As a result of architecture schools teaching “without any curriculum”, students graduate with a portfolio that “might not include a single design that could meet minimal standards expected from a contemporary competition entry”.
Schumacher, the principal of Zaha Hadid Architects , made the criticisms in a Facebook post entitled “13 theses on the crisis of architectural academia”.
In his post he criticised architecture for being taught like art and for schools not teaching students the skills needed by architectural practices.
“Architecture schools operate like art schools without any curriculum,” said Schumacher. “Accordingly architectural education is detached from the profession and from societal realities & needs as expressed in real (public or private) client briefs.”
“Too many teachers without professional work”
According to Schumacher, part of the problem is that too many architectural educators do not have sufficient experience working as architects. He believes that those teaching are using the schools for their own purposes instead.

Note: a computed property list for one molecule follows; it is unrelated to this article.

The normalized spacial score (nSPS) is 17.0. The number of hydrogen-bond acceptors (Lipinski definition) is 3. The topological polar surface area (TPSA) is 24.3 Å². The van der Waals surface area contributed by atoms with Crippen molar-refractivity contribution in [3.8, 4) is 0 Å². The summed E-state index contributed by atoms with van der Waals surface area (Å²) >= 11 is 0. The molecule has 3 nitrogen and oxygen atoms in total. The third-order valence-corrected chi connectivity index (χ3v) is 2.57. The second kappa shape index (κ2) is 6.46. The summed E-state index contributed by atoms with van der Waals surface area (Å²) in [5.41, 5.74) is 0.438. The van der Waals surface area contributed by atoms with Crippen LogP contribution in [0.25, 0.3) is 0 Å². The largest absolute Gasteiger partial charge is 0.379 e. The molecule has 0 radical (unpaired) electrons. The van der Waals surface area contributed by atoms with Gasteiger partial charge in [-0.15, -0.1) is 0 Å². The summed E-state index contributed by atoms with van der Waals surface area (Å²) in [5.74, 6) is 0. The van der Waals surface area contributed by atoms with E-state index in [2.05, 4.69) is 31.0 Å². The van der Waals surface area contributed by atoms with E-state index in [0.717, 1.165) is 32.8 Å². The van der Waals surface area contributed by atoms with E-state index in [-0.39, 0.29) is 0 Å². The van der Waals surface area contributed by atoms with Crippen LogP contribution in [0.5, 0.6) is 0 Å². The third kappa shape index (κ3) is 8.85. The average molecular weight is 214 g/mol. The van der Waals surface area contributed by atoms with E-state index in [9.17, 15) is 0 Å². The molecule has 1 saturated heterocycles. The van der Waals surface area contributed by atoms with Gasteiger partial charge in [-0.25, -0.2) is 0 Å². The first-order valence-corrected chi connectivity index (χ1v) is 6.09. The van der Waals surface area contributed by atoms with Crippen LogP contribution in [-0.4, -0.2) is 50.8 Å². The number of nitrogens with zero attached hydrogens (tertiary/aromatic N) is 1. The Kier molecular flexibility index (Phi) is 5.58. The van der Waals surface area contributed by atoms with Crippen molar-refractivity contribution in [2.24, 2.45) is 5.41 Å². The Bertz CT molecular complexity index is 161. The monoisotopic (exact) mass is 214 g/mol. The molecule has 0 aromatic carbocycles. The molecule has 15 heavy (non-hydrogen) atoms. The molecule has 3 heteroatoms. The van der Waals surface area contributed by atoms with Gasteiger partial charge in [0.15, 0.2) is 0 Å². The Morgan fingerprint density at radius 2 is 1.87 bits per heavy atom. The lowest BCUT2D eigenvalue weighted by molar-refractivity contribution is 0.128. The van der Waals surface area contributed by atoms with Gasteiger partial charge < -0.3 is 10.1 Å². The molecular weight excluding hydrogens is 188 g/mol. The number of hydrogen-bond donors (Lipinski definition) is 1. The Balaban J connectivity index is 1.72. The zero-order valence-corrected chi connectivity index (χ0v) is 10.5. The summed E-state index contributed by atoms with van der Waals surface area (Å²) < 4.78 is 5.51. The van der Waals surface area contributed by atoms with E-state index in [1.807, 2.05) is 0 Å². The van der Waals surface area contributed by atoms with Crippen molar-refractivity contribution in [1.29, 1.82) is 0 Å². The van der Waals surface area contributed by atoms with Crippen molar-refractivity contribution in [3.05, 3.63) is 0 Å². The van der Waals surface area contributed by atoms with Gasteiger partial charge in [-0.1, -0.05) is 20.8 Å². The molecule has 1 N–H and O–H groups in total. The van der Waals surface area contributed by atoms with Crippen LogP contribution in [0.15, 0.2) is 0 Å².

“Too many teachers without professional work or experience use design studios in schools of architecture as vehicles for their own, largely isolated, pursuits,” he stated.
The result of the current teaching methods is that students are not able to produce competent designs, he believes.
“Students’ portfolios after five years of studying might not include a single design that could meet minimal standards expected from a contemporary competition entry,” he said.
Current educational model “made sense” in 1980s
Schumacher believes that the current failure of architectural education stems from a failure to transform systems that worked in the 1980s.
He believes that the current “model of an unbounded diversity of experimentation” needs to transform into a “hegemonic, unifying paradigm”, which should be parametric design .
“The paradigm we are looking for is parametricism, the discipline’s answer to the societal challenges and technological opportunities of our computationally empowered post-Fordist network society,” he said.
Schumacher has led Zaha Hadid Architects since founder Zaha Hadid passed away in 2016. In an interview with Dezeen last month he talked about the impact her passing has had on the studio and how it needs “to become a creative brand”.